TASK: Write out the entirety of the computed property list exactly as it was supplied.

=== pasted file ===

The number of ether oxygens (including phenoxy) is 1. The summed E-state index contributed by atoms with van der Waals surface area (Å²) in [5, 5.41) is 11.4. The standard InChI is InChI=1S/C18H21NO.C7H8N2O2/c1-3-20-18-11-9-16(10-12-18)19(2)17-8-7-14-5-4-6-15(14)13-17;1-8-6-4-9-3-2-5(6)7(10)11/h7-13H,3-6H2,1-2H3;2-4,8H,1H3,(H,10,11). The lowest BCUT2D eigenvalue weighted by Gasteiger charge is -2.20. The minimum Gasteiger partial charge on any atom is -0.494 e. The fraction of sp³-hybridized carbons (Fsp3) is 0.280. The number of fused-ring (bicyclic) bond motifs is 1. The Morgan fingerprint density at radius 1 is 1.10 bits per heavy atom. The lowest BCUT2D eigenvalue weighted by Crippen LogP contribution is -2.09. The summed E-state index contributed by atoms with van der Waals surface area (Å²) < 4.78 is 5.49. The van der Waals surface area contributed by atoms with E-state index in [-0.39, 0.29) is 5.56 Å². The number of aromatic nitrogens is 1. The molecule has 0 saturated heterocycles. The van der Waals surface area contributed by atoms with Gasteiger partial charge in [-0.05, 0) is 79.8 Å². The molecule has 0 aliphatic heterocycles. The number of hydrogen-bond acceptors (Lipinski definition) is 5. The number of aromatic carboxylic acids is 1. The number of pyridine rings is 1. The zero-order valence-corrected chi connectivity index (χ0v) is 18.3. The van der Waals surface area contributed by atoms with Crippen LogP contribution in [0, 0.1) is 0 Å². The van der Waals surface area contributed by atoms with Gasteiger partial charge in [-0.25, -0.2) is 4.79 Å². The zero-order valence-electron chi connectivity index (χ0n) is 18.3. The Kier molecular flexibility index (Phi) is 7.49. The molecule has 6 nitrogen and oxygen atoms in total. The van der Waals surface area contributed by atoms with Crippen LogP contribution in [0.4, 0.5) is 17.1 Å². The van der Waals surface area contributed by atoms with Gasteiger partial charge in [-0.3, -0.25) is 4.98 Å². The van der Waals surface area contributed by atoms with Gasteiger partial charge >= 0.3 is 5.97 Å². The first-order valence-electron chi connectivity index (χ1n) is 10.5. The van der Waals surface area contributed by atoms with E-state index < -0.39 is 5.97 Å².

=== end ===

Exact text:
The number of ether oxygens (including phenoxy) is 1. The summed E-state index contributed by atoms with van der Waals surface area (Å²) in [5, 5.41) is 11.4. The standard InChI is InChI=1S/C18H21NO.C7H8N2O2/c1-3-20-18-11-9-16(10-12-18)19(2)17-8-7-14-5-4-6-15(14)13-17;1-8-6-4-9-3-2-5(6)7(10)11/h7-13H,3-6H2,1-2H3;2-4,8H,1H3,(H,10,11). The lowest BCUT2D eigenvalue weighted by Gasteiger charge is -2.20. The minimum Gasteiger partial charge on any atom is -0.494 e. The fraction of sp³-hybridized carbons (Fsp3) is 0.280. The number of fused-ring (bicyclic) bond motifs is 1. The Morgan fingerprint density at radius 1 is 1.10 bits per heavy atom. The lowest BCUT2D eigenvalue weighted by Crippen LogP contribution is -2.09. The summed E-state index contributed by atoms with van der Waals surface area (Å²) < 4.78 is 5.49. The van der Waals surface area contributed by atoms with E-state index in [-0.39, 0.29) is 5.56 Å². The number of aromatic nitrogens is 1. The molecule has 0 saturated heterocycles. The van der Waals surface area contributed by atoms with Gasteiger partial charge in [-0.05, 0) is 79.8 Å². The molecule has 0 aliphatic heterocycles. The number of hydrogen-bond acceptors (Lipinski definition) is 5. The number of aromatic carboxylic acids is 1. The number of pyridine rings is 1. The zero-order valence-corrected chi connectivity index (χ0v) is 18.3. The van der Waals surface area contributed by atoms with Crippen LogP contribution in [0, 0.1) is 0 Å². The van der Waals surface area contributed by atoms with Gasteiger partial charge in [-0.25, -0.2) is 4.79 Å². The zero-order valence-electron chi connectivity index (χ0n) is 18.3. The Kier molecular flexibility index (Phi) is 7.49. The molecule has 6 nitrogen and oxygen atoms in total. The van der Waals surface area contributed by atoms with Crippen LogP contribution in [0.4, 0.5) is 17.1 Å². The van der Waals surface area contributed by atoms with Gasteiger partial charge in [-0.3, -0.25) is 4.98 Å². The van der Waals surface area contributed by atoms with Gasteiger partial charge >= 0.3 is 5.97 Å². The first-order valence-electron chi connectivity index (χ1n) is 10.5. The van der Waals surface area contributed by atoms with E-state index < -0.39 is 5.97 Å².